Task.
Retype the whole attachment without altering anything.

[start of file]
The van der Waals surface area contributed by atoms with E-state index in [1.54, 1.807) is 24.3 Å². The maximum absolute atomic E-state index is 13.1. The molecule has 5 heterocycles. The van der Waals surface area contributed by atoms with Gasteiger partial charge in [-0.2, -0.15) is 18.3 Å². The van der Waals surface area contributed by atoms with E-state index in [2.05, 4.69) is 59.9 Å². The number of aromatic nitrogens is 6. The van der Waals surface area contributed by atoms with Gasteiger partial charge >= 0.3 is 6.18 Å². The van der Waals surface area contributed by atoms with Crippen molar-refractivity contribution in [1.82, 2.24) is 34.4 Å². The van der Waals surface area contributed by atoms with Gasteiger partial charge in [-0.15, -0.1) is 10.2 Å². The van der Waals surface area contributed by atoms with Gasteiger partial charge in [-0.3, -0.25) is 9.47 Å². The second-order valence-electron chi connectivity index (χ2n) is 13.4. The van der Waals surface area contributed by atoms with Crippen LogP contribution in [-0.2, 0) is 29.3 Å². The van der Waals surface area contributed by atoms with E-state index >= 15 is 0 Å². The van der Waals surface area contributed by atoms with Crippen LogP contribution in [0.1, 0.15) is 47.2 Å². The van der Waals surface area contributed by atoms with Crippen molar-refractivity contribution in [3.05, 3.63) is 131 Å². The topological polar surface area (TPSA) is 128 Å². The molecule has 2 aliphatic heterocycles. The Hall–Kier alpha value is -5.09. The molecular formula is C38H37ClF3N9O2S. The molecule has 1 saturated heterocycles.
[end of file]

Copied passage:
The van der Waals surface area contributed by atoms with E-state index in [1.54, 1.807) is 24.3 Å². The maximum absolute atomic E-state index is 13.1. The molecule has 5 heterocycles. The van der Waals surface area contributed by atoms with Gasteiger partial charge in [-0.2, -0.15) is 18.3 Å². The van der Waals surface area contributed by atoms with E-state index in [2.05, 4.69) is 59.9 Å². The number of aromatic nitrogens is 6. The van der Waals surface area contributed by atoms with Gasteiger partial charge >= 0.3 is 6.18 Å². The van der Waals surface area contributed by atoms with Crippen molar-refractivity contribution in [1.82, 2.24) is 34.4 Å². The van der Waals surface area contributed by atoms with Gasteiger partial charge in [-0.15, -0.1) is 10.2 Å². The van der Waals surface area contributed by atoms with Gasteiger partial charge in [-0.3, -0.25) is 9.47 Å². The second-order valence-electron chi connectivity index (χ2n) is 13.4. The van der Waals surface area contributed by atoms with Crippen LogP contribution in [-0.2, 0) is 29.3 Å². The van der Waals surface area contributed by atoms with E-state index >= 15 is 0 Å². The van der Waals surface area contributed by atoms with Crippen LogP contribution in [0.1, 0.15) is 47.2 Å². The van der Waals surface area contributed by atoms with Crippen molar-refractivity contribution in [3.05, 3.63) is 131 Å². The topological polar surface area (TPSA) is 128 Å². The molecule has 2 aliphatic heterocycles. The Hall–Kier alpha value is -5.09. The molecular formula is C38H37ClF3N9O2S. The molecule has 1 saturated heterocycles.